Where honeysuckle has been cut out of some areas of Clifton Gorge, pioneer native species like Virginia bluebells and trillium are returning.
“Trust your seed bank,” Comer said.
Changes to Village treescape
Earlier this spring, the Village hired arborists to remove two Bradford pear trees from their sentinel positions in front of the Yellow Springs post office on Corry Street. The trees are pretty, if smelly, when in bloom, and provided shade on an otherwise hot corner. But Bradford pears are an invasive species, and pose a threat to Glen Helen, according to Macy Reynolds, president of the Yellow Springs Tree Committee, which collaborates with the Village to remove invasive trees and identify suitable native alternatives.
“We’re worried about them getting into the Glen,” she said.
The post office location will eventually be replanted with native trees, she added.
“We’ll be putting something nice there. We’re working with the Village on it,” Reynolds said.
The Glen’s Boutis said pears haven’t been a problem at the local preserve — invasives such as honeysuckle and Japanese stiltgrass pose a greater threat — but are destructive to landscapes around our part of Ohio.
“Drive around some parts of our county, and they’re as far as the eye can see,” he said.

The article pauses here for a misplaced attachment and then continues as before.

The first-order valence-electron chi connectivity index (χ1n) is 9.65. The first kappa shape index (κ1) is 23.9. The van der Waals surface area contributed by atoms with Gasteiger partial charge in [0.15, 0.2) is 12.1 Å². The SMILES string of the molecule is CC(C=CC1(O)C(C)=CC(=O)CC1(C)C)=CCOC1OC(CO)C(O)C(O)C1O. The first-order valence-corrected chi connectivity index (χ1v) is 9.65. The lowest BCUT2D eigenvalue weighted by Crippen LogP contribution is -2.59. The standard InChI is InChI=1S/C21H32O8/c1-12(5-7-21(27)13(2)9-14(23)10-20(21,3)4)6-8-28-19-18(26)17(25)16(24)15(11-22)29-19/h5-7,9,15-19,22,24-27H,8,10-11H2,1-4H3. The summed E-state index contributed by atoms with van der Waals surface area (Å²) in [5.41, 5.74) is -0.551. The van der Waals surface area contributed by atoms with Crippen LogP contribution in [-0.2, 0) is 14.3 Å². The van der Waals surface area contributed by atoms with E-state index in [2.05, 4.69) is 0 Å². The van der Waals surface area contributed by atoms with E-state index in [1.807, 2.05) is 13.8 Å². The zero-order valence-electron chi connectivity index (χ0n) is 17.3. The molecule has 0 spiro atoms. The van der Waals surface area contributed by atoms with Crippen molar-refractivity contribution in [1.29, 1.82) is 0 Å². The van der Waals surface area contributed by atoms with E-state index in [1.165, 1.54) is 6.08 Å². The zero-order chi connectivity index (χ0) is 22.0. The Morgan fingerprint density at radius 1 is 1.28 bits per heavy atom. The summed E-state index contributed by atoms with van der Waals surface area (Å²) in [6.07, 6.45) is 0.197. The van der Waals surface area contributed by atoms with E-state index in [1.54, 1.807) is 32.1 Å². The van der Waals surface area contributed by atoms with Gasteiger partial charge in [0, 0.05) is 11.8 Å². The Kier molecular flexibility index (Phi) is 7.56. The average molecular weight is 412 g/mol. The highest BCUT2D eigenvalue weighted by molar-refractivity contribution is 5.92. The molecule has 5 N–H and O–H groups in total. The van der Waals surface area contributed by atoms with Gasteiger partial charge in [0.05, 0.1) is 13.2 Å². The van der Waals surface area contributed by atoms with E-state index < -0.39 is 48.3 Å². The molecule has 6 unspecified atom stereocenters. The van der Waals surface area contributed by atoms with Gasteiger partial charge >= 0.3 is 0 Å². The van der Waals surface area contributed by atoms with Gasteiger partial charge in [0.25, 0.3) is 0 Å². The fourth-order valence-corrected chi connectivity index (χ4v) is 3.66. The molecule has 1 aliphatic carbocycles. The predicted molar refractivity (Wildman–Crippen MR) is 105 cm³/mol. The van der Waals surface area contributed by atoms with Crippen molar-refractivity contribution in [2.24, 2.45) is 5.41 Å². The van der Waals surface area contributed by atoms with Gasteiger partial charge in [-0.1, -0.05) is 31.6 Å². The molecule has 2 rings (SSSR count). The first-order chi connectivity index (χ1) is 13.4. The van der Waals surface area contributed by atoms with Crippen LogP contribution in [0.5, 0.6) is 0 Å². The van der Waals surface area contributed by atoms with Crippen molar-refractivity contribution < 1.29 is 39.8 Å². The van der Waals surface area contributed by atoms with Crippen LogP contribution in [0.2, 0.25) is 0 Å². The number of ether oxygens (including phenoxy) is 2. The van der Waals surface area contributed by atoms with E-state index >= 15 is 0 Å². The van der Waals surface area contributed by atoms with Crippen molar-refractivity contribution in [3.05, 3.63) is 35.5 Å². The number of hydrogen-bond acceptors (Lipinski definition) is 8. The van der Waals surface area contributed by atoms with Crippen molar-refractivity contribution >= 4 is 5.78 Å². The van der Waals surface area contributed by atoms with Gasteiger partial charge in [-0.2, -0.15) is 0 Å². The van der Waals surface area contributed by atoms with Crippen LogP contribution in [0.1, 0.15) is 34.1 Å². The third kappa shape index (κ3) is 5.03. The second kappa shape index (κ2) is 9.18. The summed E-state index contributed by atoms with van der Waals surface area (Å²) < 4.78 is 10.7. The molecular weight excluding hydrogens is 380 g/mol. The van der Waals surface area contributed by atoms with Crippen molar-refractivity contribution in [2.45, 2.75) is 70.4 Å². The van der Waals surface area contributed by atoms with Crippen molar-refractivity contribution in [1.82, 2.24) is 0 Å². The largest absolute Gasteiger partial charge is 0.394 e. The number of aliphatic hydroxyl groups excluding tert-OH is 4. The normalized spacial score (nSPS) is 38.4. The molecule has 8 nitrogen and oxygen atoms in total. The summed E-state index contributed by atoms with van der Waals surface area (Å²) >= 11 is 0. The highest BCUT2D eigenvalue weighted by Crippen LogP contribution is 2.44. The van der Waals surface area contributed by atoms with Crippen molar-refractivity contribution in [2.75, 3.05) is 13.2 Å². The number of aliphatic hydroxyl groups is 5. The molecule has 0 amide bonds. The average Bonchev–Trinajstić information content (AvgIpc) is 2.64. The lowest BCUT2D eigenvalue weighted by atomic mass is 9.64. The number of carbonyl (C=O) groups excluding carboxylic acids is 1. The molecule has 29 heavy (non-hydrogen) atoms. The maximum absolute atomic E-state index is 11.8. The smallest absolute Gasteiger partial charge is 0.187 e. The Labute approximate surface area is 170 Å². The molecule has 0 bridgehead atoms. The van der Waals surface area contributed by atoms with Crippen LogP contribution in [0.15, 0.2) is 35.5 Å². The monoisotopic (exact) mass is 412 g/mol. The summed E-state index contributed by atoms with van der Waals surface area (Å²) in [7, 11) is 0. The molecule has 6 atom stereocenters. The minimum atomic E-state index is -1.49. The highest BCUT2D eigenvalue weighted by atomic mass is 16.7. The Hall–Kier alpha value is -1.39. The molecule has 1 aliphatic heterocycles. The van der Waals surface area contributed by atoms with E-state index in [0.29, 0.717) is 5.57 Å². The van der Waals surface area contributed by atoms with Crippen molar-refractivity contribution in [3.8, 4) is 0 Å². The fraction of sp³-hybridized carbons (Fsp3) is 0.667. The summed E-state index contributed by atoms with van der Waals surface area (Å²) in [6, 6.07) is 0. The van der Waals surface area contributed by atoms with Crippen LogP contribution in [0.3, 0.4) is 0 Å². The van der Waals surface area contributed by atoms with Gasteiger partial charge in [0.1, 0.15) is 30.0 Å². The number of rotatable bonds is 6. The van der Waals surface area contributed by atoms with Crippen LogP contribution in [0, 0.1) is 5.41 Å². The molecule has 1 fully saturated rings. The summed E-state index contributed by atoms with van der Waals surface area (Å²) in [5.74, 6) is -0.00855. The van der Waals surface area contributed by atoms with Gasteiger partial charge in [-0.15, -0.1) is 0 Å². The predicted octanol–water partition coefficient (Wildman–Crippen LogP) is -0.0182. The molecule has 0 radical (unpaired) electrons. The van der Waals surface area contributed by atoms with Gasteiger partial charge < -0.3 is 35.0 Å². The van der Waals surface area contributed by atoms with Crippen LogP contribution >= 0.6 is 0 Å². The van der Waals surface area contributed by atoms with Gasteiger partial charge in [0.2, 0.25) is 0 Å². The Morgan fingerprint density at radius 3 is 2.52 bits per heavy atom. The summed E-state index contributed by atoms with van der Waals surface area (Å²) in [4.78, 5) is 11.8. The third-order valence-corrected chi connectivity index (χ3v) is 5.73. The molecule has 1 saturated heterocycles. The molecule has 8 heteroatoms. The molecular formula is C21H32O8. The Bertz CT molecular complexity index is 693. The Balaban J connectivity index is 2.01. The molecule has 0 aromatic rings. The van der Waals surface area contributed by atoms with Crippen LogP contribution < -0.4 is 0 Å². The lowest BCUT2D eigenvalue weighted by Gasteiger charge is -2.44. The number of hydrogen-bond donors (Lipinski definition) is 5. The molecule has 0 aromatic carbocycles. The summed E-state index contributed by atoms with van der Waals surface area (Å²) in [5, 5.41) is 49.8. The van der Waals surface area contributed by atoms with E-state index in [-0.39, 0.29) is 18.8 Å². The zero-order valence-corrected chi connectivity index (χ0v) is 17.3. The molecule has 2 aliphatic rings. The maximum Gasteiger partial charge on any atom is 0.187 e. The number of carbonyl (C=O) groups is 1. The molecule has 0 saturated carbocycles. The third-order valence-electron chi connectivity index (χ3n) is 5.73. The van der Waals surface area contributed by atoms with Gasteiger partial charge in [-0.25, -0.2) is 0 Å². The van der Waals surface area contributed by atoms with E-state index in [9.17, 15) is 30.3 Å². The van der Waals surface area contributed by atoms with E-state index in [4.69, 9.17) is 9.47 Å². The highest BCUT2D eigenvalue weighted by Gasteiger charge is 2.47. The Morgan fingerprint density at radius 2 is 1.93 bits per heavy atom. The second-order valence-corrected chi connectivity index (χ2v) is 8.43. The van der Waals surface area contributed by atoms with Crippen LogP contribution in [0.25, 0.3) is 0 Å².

Developed as an ornamental tree and used across the U.S. for landscaping beginning in the 1960s, Bradford pears were supposed to be sterile. But the trees proved able to cross-fertilize with other cultivars and sprout wherever they’re dispersed.
“They’re like the velociraptor in ‘Jurassic Park,’” Boutis said, referring to the dinosaur that comes roaring back to menacing life in that film.
Bradford pear trees were planted in downtown Yellow Springs in the 1980s and ’90s as street trees, before their threat as invasives was widely understood. Bradford pears were added to the Ohio invasive species list in 2018, with sale prohibited beginning in 2023. In Yellow Springs, no new Bradford pears have been planted on Village-owned land since about 2000, according to Reynolds.